Are banks quietly refusing reimbursements to fraud victims?

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There are some scary reports popping up that various major financial institutions no longer credit back all fraudulent transactions, even when victims file a police report. If true, it’s a disastrous move that will painfully hurt the institutions.

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Let’s look a recent New York Times report on the problem:

“Under a 1978 federal rule called Regulation E, banks are required to make clients whole if their money is stolen from a consumer account through an electronic payment initiated by another person. Since Reg E was written well before payment apps existed, the Consumer Financial Protection Bureau last year issued guidelines saying that the law covered all person-to-person online payments. The bureau clarified that all unauthorized online money transfers — meaning any payment initiated by someone other than the customer and done without the customer’s permission — were the bank’s liability. But despite the updated guidance, banks in many cases are refusing to refund customers who claim — often with supporting documentation — that money was stolen from their accounts. The banks rarely provide clear explanations for their decisions, leaving victimized customers with little recourse.”

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The story cited numerous examples of customers, including some who filed police reports, whose financial institution had denied their fraud filing. Some, but not all, of those businesses reversed that policy after a reporter called.

That’s wrong on so many levels and it sounds less like “we reviewed the decision and discovered an error” and more like, “Uh-oh. We just got caught.”

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Let’s set aside that the law is clear and banks and other institutions can’t simply refuse to reimburse customers because they don’t want to. Instead, let’s explore why such a move is counter-productive and self-destructive.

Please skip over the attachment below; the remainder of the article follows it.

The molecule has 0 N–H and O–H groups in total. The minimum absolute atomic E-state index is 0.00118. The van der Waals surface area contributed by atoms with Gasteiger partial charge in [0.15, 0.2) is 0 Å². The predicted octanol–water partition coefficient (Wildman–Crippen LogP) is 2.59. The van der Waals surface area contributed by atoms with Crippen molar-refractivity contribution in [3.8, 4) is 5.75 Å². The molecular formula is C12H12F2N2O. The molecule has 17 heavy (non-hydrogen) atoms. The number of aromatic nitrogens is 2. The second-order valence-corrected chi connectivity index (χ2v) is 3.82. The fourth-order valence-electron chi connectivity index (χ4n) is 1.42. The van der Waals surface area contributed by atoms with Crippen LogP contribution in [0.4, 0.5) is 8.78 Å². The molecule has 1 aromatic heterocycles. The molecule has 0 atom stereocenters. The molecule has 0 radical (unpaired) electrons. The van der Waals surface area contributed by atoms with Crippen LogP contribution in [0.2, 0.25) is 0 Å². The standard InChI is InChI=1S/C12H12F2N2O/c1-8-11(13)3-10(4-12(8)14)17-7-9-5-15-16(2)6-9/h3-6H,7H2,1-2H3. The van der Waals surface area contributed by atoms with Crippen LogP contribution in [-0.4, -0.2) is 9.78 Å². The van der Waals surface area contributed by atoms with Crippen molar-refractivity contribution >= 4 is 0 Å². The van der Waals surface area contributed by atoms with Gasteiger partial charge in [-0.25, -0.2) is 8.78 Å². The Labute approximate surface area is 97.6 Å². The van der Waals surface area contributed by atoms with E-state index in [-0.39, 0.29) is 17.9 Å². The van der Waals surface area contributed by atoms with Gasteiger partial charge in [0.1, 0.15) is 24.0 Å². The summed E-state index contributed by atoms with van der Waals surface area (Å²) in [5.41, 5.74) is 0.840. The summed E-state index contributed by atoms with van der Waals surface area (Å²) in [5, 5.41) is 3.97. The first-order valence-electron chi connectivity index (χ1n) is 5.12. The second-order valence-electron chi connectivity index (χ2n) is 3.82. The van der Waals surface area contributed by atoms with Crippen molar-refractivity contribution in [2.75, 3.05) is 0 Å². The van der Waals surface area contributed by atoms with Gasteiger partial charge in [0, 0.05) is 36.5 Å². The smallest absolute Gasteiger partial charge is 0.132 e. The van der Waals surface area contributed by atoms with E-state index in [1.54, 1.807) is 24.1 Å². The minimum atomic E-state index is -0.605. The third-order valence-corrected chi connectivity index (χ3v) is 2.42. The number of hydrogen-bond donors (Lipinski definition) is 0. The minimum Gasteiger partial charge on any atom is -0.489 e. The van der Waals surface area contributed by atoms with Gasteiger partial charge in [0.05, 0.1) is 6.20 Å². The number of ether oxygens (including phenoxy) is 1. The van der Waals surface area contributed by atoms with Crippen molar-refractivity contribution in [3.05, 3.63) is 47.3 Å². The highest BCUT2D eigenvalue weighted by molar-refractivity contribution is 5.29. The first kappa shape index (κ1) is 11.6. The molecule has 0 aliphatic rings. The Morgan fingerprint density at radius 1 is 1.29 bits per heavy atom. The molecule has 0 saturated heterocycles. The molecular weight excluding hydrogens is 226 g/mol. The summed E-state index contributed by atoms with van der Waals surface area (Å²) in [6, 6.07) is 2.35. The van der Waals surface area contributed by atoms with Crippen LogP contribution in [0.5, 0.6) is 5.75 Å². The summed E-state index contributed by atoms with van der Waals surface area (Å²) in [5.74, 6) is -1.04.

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Some quick background: Many of the issues here are similar to the major credit card brands’ (MasterCard, Visa, AmericanExpress, Discover, etc.) Zero Liability policy. That rule was put in place decades ago. Its goal was not directly to protect consumers, but to boost e-commerce revenue by making those consumers comfortable using their credit and debit cards for transactions. But even after those consumer fears vanished, the program stuck.

That program simply said that if a card transaction is fraudulent, the relevant FI would reimburse it fully. It technically initially said everything after $50, but the industry ended up paying for all of the fraud. (Note: That program does a lot more to protect credit card purchases than debit card purchases, but that’s another story. In short, avoid ever using a debit card online.) 

Back to the current situation. The banks that won’t pay all fraud transactions are handing rivals in the industry a massive gift. Those competitors can proudly say “Unlike Capital One, Bank of America, Wells Fargo and Chase (the banks identified in the Times piece), we protect all of our customers. If you are ripped off, we will reimburse that charge. And if you send us a copy of a police report you filed, we’ll even waive an investigation, other than confirming the police report was filed.”

It gets worse. What do you think happens if even more institutions stop covering fraud losses? The losses will move from them to their customers. Given that most professional thieves fear big banks a lot more than they do individual victims, fraud will accelerate even more than it already has.

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Then there are the lawsuits. For the most part, consumers who got ripped off by thieves had little legal action they could take against their bank, whose lack of cybersecurity protections often enabled the fraud. Other than a ruling that they could, maybe, get reimbursed for the time spent cleaning up the mess, few companies suffered sufficient out-of-pocket losses to make a trip to civil court worthwhile or even likely to succeed.

If this bad behavior continues, that all changes. With five-figure losses (or more), consumers are more likely to sue. And given the size of these banks, those lawsuit will quickly morph into class-action litigation — and they’ll have an excellent chance of winning.

The fraud described here is mostly P2P digital transactions, such as Zelle, Venmo, Cash App and PayPal. That should make no difference. From the customer’s perspective, it’s all payments. They expect to be protected.

Copyright © 2022 IDG Communications, Inc.



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